“Growing up in Saudi Arabia as a daughter of Pakistani immigrants, I experienced a culture quite different from my own… I’ve seen how culture and religion is often used against women,” reflected UBC Master of Journalism student Hina Imam. “Being a third culture kid, I experienced alienation and craved a sense of belonging — something I'm sure people living in the diaspora can relate to."
On September 28, Imam, along with UBC student co-hosts Sameena Siddiqui and Sana Janjua, set the stage for local community organizers, activists, and UBC GRSJ and Asian Studies Professor and critical race feminist Sunera Thobani at Surrey City Hall’s “Women Who Named the Unnamed: Pakistan’s and Local Women Heroes.”
Imam, Siddiqui, and Janjua used video and stage tools to introduce some of Pakistan’s most notable feminist, queer, leftist, and anti-colonial trailblazers—from activists and human rights lawyers to poets and playwrights. The co-hosts drew links between women’s legacies in the arts and social spheres to direct and indirect political action and protest.
While the event advertised a focus on figures from Pakistan, in keeping with the anti-colonial sentiments of the event, a diversity of women heroes were celebrated — all whom shared nationalities from across the postcolonial sub-continent and it’s diaspora. Among these were community leaders including Harsha Walia who authored Undoing Border Imperialism, and has been listed as one of the most influential South-Asians in BC. She broadened the on-stage conversations to concerns over the occupation in Kashmir, as well as the continued colonial occupations on the unceded territories of Indigenous peoples in Canada.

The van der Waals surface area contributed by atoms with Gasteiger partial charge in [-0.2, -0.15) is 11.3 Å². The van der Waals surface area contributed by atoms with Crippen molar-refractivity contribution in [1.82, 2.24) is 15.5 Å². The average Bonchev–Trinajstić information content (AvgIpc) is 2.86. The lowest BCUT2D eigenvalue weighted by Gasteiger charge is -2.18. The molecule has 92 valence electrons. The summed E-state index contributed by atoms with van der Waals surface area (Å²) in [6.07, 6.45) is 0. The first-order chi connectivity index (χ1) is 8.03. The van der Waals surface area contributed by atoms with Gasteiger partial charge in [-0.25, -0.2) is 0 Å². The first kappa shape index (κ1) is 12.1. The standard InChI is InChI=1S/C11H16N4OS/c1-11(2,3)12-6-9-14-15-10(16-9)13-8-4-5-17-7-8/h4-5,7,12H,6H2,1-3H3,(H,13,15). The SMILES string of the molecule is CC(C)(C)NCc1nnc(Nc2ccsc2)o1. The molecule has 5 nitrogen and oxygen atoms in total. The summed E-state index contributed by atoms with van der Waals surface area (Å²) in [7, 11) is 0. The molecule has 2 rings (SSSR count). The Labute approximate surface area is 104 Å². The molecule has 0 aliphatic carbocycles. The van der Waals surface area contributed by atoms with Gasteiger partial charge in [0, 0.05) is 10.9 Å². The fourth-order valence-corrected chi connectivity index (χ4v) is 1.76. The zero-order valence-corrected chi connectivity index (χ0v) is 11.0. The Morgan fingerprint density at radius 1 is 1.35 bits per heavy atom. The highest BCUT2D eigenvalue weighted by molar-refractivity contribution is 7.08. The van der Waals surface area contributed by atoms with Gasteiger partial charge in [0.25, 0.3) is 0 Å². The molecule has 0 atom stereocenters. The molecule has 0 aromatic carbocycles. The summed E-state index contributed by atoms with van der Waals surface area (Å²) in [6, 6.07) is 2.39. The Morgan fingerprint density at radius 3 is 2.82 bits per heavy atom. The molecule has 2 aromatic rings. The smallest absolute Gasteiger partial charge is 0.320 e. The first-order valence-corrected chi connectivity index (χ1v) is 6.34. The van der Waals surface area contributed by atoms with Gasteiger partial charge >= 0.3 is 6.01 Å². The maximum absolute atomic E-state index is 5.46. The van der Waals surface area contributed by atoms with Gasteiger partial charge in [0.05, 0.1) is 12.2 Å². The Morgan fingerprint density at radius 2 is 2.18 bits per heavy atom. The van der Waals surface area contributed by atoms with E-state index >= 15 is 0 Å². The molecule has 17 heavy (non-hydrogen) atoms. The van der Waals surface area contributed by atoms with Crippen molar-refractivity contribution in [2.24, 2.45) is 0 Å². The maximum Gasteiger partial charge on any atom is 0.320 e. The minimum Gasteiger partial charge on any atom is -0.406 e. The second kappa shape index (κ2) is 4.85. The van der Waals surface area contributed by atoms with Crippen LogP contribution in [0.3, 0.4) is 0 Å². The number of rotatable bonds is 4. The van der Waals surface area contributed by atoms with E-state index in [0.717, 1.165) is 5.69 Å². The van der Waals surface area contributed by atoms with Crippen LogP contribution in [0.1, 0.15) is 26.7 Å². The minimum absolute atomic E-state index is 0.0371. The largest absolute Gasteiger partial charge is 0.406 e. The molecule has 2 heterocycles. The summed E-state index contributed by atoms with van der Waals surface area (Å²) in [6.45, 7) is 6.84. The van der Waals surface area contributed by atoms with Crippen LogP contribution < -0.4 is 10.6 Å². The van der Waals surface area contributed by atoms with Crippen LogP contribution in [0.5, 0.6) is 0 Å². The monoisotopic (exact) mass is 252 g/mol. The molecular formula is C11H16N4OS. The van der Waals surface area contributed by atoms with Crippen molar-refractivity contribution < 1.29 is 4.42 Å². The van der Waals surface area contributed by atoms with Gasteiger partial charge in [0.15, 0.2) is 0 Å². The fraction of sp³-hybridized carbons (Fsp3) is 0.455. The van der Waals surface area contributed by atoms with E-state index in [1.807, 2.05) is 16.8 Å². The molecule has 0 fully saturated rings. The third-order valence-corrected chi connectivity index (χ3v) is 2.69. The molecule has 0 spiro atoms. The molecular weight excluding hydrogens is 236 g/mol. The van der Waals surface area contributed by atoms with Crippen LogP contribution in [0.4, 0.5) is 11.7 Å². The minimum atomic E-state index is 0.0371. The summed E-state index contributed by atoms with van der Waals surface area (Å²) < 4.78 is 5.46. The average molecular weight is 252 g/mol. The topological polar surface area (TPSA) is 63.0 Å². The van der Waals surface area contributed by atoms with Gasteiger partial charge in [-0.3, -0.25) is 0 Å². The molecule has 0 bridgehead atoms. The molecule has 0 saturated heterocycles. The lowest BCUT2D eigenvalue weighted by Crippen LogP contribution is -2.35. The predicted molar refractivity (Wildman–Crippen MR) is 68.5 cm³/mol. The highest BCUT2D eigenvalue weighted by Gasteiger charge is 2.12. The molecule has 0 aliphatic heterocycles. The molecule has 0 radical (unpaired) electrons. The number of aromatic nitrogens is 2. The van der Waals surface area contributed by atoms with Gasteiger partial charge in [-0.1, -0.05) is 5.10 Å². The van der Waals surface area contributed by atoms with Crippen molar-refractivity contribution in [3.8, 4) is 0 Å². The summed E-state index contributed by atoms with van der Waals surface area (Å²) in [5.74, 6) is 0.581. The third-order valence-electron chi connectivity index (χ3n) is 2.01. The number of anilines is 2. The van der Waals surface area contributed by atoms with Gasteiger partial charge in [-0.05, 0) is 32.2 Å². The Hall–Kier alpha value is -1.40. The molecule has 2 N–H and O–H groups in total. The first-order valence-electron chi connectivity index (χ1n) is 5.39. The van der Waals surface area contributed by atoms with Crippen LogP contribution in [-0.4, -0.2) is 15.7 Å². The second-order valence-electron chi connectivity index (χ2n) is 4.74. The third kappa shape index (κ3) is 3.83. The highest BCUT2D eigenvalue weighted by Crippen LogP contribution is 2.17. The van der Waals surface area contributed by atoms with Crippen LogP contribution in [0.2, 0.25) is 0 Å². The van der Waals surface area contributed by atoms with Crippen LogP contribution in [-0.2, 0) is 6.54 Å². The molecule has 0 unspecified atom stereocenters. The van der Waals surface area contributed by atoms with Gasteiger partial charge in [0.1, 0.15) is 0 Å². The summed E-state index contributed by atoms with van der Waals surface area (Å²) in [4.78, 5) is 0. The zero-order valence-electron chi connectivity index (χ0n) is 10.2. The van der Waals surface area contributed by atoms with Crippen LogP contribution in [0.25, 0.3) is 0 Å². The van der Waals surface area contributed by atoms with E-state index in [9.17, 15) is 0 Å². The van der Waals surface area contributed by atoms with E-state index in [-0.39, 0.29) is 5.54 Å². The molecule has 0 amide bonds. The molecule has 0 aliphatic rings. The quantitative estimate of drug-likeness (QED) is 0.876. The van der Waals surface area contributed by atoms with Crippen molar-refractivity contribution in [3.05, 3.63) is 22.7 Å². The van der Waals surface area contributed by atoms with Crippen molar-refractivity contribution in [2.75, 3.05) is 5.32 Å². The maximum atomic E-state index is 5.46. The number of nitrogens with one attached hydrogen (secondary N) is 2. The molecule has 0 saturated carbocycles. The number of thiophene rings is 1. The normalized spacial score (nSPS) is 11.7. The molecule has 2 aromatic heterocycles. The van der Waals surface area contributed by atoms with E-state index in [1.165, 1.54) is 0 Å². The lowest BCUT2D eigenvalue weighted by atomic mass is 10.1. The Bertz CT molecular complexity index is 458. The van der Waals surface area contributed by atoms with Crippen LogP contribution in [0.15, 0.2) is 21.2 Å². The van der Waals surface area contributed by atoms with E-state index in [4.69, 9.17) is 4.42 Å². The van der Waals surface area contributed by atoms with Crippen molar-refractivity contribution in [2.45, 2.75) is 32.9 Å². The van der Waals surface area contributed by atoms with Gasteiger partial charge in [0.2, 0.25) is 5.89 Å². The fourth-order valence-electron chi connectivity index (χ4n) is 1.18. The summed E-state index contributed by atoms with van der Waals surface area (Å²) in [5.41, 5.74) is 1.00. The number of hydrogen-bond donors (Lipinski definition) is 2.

While addressing the West’s cultural and artistic hegemony in the mainstream media, Imam referenced Pakistani artists’ refusal to restrict themselves to simply Western forms of expression and performance art — but rather highlighted noteworthy incorporations of Pakistani cultural traditions and nuances in theatre and dance for example, in efforts to bring a diversity of perspectives to global stages.
She pointed out that these contributions were even more pressing to remember and honour, considering the East is often misrepresented on the global stage.
Overall, “Women Who Named the Unnamed” prompted audience members to look beyond a single narrative when focusing on various parts of the world. While patriarchy and violence are very real issues in Pakistan and the sub-continent, the region is so much more than this. By focusing only on the most jarring front-page worthy headlines, it can be easy to lose sight of the everyday acts of resistance and strength that better characterize our communities and societies.
From the postcolonial contexts of post-partition South Asia, to the unceded and stolen lands of settler-colonies in North America, naming the lesser-known and marginalized heroes of any land can serve to curate spaces like that of Surrey’s City Hall — dedicated to transnational resilience.